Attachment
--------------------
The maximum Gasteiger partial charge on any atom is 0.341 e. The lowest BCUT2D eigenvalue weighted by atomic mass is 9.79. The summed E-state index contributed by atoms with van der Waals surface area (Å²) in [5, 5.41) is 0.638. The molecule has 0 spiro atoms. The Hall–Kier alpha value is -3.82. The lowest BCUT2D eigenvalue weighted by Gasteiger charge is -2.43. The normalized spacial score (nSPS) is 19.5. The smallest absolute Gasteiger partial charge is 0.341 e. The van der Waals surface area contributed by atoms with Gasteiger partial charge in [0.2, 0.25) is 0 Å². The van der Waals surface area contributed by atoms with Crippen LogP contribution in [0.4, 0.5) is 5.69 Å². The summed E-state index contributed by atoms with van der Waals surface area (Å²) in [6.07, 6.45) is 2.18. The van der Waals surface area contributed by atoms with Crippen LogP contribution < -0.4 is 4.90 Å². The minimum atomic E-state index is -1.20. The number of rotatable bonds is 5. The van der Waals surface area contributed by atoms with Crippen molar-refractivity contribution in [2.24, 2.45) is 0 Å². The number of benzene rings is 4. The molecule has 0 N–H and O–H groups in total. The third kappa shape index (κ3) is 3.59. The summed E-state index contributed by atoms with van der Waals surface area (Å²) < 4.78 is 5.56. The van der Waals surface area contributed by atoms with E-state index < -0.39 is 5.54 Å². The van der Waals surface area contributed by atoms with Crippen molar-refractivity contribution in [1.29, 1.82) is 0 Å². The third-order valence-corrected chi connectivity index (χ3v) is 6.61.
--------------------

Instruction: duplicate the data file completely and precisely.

The maximum Gasteiger partial charge on any atom is 0.341 e. The lowest BCUT2D eigenvalue weighted by atomic mass is 9.79. The summed E-state index contributed by atoms with van der Waals surface area (Å²) in [5, 5.41) is 0.638. The molecule has 0 spiro atoms. The Hall–Kier alpha value is -3.82. The lowest BCUT2D eigenvalue weighted by Gasteiger charge is -2.43. The normalized spacial score (nSPS) is 19.5. The smallest absolute Gasteiger partial charge is 0.341 e. The van der Waals surface area contributed by atoms with Gasteiger partial charge in [0.2, 0.25) is 0 Å². The van der Waals surface area contributed by atoms with Crippen LogP contribution in [0.4, 0.5) is 5.69 Å². The summed E-state index contributed by atoms with van der Waals surface area (Å²) in [6.07, 6.45) is 2.18. The van der Waals surface area contributed by atoms with Crippen LogP contribution < -0.4 is 4.90 Å². The minimum atomic E-state index is -1.20. The number of rotatable bonds is 5. The van der Waals surface area contributed by atoms with Crippen molar-refractivity contribution in [2.24, 2.45) is 0 Å². The number of benzene rings is 4. The molecule has 0 N–H and O–H groups in total. The third kappa shape index (κ3) is 3.59. The summed E-state index contributed by atoms with van der Waals surface area (Å²) < 4.78 is 5.56. The van der Waals surface area contributed by atoms with E-state index < -0.39 is 5.54 Å². The van der Waals surface area contributed by atoms with Crippen molar-refractivity contribution in [1.29, 1.82) is 0 Å². The third-order valence-corrected chi connectivity index (χ3v) is 6.61.